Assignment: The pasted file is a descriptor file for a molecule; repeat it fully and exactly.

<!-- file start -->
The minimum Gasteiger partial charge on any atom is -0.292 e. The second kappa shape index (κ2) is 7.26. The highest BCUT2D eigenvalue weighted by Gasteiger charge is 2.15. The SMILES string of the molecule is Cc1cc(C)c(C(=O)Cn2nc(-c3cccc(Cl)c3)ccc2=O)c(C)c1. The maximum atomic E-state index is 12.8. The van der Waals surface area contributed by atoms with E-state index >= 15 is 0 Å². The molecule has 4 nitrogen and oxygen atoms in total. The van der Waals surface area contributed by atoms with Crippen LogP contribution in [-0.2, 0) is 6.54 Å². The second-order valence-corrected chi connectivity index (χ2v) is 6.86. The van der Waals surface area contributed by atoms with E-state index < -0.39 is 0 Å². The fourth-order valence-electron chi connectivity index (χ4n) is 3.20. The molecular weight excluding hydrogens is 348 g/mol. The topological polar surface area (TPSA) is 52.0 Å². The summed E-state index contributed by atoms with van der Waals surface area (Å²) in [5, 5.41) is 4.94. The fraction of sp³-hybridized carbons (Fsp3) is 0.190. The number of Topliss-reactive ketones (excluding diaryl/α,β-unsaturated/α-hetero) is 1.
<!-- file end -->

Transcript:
The minimum Gasteiger partial charge on any atom is -0.292 e. The second kappa shape index (κ2) is 7.26. The highest BCUT2D eigenvalue weighted by Gasteiger charge is 2.15. The SMILES string of the molecule is Cc1cc(C)c(C(=O)Cn2nc(-c3cccc(Cl)c3)ccc2=O)c(C)c1. The maximum atomic E-state index is 12.8. The van der Waals surface area contributed by atoms with E-state index >= 15 is 0 Å². The molecule has 4 nitrogen and oxygen atoms in total. The van der Waals surface area contributed by atoms with Crippen LogP contribution in [-0.2, 0) is 6.54 Å². The second-order valence-corrected chi connectivity index (χ2v) is 6.86. The van der Waals surface area contributed by atoms with E-state index < -0.39 is 0 Å². The fourth-order valence-electron chi connectivity index (χ4n) is 3.20. The molecular weight excluding hydrogens is 348 g/mol. The topological polar surface area (TPSA) is 52.0 Å². The summed E-state index contributed by atoms with van der Waals surface area (Å²) in [5, 5.41) is 4.94. The fraction of sp³-hybridized carbons (Fsp3) is 0.190. The number of Topliss-reactive ketones (excluding diaryl/α,β-unsaturated/α-hetero) is 1.